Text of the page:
I loved it.

At the end of the season I made the guys a yearbook, full of photos I'd taken, season statistics, and each of my post-game-wrap-ups. It was the closest I ever came to being on a team of any sort.

Tuesday, June 24, 2008

Places I Won't Soon Forget

There are several reasons why this photo I took in Cuba makes me happy. This little street in Varadero makes me think of Mister Rogers' Neighbourhood, or perhaps more accurately, Señor Rogers' Vecindad. The best part of any episode (for a kid who loved model train sets, doll houses, or eating cereal with itsy bitsy collectors' spoons at his Grandma's house) was when he sat at the kitchen table and played with his miniature version of the Neighbourhood of Make Believe. Lady Elaine Fairchilde notwithstanding, that show brought me a lot of joy. (That red-faced pre-op was terrifying, no?)

(Top: Varadero, Cuba 2005 Bottom: Mister Rogers' Neighbourhood, 1960s)

Monday, June 23, 2008

We all have our little things. We hate our noses, or our hips or our gnarled third toe. Some things are niggling little bothers, while others keep us up at night, or worse, force us bolt-upright in bed as a pair of overactive man breasts smother us in a vivid nightmare.

Allow me to explain that.

When I was between ten and twelve I went through a phase. That prepubescent, doughy, round-featured experience where a No Shirts in the Pool policy could result in a pill-popping suicide attempt in the change room. As my bulky black shirt dragged me to the bottom of the pool, I was pacified by the anonymity it afforded my midsection. Adding insult to hypochondria, my sixth grade teacher told us about her son, who at 17 years old had begun developing breasts the way a young woman would. He would require full blown surgery to remove the tissue and stop the process. That or join the circus. As the words fell from her mouth, my heart sank. I was immediately convinced this was happening to me. I didn't sleep for months.

Luckily I didn't require a bra and experienced no significant or localized growth. This chubby phase only lasted a year or two, before I got much taller and downright rakish. But the residual effects remain; to this day I stand in front of the mirror testing different positions, different fabrics, determining the ways I can move that keep my breasts within the limits of decency. I'm being absolutely crazy, this I know, but it can't be helped. Childhood is cruel and ever-lasting.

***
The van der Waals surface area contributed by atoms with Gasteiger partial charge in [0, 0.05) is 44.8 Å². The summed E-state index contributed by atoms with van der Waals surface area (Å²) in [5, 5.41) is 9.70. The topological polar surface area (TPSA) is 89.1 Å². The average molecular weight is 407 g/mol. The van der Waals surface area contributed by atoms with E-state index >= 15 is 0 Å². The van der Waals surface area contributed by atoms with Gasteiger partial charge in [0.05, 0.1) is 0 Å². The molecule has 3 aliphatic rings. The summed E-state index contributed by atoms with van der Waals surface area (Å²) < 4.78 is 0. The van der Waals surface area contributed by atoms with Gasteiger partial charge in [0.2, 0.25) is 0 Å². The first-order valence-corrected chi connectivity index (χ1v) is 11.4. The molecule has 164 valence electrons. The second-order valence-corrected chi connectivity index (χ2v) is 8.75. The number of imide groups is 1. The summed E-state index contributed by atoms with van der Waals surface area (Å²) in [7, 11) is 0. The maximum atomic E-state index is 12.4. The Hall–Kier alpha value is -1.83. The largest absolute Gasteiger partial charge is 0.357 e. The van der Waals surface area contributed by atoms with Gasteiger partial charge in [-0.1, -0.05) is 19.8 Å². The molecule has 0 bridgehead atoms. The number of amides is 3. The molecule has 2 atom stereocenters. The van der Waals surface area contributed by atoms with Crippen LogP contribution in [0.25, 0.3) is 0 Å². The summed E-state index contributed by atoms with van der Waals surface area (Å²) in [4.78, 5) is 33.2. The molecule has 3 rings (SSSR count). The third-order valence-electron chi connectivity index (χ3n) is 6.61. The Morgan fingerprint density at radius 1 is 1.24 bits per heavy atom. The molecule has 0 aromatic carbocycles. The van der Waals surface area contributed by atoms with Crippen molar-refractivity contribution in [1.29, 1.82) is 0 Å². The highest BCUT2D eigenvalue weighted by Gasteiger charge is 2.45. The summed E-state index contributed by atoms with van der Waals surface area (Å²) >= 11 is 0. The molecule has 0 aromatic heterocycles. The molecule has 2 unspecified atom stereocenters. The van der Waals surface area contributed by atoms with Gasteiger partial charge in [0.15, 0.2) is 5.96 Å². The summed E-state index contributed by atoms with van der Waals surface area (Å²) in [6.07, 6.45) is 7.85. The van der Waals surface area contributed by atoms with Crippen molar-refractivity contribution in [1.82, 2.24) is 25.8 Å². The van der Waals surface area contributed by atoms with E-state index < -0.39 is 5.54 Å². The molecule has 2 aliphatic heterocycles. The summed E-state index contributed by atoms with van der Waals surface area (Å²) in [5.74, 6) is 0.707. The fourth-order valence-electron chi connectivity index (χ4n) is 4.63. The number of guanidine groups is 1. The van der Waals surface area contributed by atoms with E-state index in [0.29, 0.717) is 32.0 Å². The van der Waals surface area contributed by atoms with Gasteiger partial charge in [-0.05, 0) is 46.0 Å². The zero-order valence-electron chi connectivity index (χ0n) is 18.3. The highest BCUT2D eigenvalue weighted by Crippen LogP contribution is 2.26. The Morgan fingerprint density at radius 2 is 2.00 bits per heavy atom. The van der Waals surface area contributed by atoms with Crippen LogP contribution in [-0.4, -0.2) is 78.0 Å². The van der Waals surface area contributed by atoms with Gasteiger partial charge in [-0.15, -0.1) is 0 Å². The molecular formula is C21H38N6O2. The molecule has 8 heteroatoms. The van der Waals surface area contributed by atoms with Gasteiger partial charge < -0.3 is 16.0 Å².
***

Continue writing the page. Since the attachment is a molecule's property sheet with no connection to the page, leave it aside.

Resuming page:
I recently spat in the face of my fears and bought a clingy, heather-grey t-shirt. Anyone who has ever considered fabrics to the degree that I (or a Kathie-Lee Gifford sweatshop worker) have understands that this, next to white iridescent Lycra®, is the most dangerous in all the land. It wraps itself around your flaws and puts them on display as if lit under Oprah's studio grid. It leaves nothing to the imagination.

Needless to the say, after a couple of ballsy spins in public, the t-shirt was quickly relegated to the undershirt drawer, never again to be showcased solo. Perhaps I'll try again in a few years.

Friday, June 20, 2008

I Be Up At the Gym Bed Just Working on My Fitness Lazy

I might not be known for my sticktoitiveness. I'm a bit impatient when it comes to craft projects or child-rearing, so I shouldn't be surprised that I've fallen off the fitness wagon. At some point in May my regimen took a hit. I was doing so well, but then it got unseasonably cold and grey. Rain and single-digit-temperatures were very uninspiring. I couldn't seem to get it together, wrapped in the duvet until at least 11:00am each morning. When my bottle of multivitamins ran dry, I didn't replace them, and my newfound diet of carrots, yogurt and whole grains was promptly replaced with pizza and candy. Out of 31 possible times in May, I went to the gym six times. Half a dozen. Terrible.

This lapse made it all the more clear how effective exercise is - I felt like a million dollars in February, March and April; like I've never felt before - Vital, strong, awake. And now, as the end of June creeps up, I feel lazy and tired, a general malaise rests like meringue over my crusty mood. Muscle tone I swear was developing has receded, my girlish arms returning in all their glory, just in time for T-shirt season.